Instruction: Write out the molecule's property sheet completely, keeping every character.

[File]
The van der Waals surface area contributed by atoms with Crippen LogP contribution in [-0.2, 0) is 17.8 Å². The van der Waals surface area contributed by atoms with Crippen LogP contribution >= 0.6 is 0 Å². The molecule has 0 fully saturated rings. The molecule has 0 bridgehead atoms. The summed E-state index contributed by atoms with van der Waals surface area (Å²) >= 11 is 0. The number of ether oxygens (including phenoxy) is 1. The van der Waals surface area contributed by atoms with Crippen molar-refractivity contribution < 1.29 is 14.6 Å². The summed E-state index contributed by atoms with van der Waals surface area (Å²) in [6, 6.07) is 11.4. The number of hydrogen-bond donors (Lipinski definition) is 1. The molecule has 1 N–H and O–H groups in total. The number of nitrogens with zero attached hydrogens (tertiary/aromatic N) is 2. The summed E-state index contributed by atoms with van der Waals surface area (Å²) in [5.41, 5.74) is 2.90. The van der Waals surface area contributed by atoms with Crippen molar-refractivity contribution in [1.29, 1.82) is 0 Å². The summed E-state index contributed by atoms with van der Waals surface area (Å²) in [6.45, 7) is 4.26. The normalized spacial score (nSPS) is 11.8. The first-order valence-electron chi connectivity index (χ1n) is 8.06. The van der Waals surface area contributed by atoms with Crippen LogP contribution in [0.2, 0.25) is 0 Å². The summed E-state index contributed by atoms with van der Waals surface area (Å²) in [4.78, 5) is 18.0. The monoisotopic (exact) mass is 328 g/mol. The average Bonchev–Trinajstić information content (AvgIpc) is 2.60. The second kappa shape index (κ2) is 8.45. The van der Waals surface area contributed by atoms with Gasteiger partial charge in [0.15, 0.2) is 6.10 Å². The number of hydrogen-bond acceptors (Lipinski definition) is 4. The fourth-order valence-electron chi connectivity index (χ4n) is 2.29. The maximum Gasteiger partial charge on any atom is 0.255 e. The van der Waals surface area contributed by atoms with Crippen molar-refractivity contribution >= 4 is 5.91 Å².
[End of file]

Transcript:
The van der Waals surface area contributed by atoms with Crippen LogP contribution in [-0.2, 0) is 17.8 Å². The van der Waals surface area contributed by atoms with Crippen LogP contribution >= 0.6 is 0 Å². The molecule has 0 fully saturated rings. The molecule has 0 bridgehead atoms. The summed E-state index contributed by atoms with van der Waals surface area (Å²) >= 11 is 0. The number of ether oxygens (including phenoxy) is 1. The van der Waals surface area contributed by atoms with Crippen molar-refractivity contribution < 1.29 is 14.6 Å². The summed E-state index contributed by atoms with van der Waals surface area (Å²) in [6, 6.07) is 11.4. The number of hydrogen-bond donors (Lipinski definition) is 1. The molecule has 1 N–H and O–H groups in total. The number of nitrogens with zero attached hydrogens (tertiary/aromatic N) is 2. The summed E-state index contributed by atoms with van der Waals surface area (Å²) in [5.41, 5.74) is 2.90. The van der Waals surface area contributed by atoms with Crippen molar-refractivity contribution in [1.29, 1.82) is 0 Å². The summed E-state index contributed by atoms with van der Waals surface area (Å²) in [6.45, 7) is 4.26. The normalized spacial score (nSPS) is 11.8. The first-order valence-electron chi connectivity index (χ1n) is 8.06. The van der Waals surface area contributed by atoms with Crippen LogP contribution in [0.2, 0.25) is 0 Å². The summed E-state index contributed by atoms with van der Waals surface area (Å²) in [4.78, 5) is 18.0. The monoisotopic (exact) mass is 328 g/mol. The average Bonchev–Trinajstić information content (AvgIpc) is 2.60. The second kappa shape index (κ2) is 8.45. The van der Waals surface area contributed by atoms with Gasteiger partial charge in [0.15, 0.2) is 6.10 Å². The number of hydrogen-bond acceptors (Lipinski definition) is 4. The fourth-order valence-electron chi connectivity index (χ4n) is 2.29. The maximum Gasteiger partial charge on any atom is 0.255 e. The van der Waals surface area contributed by atoms with Crippen molar-refractivity contribution >= 4 is 5.91 Å².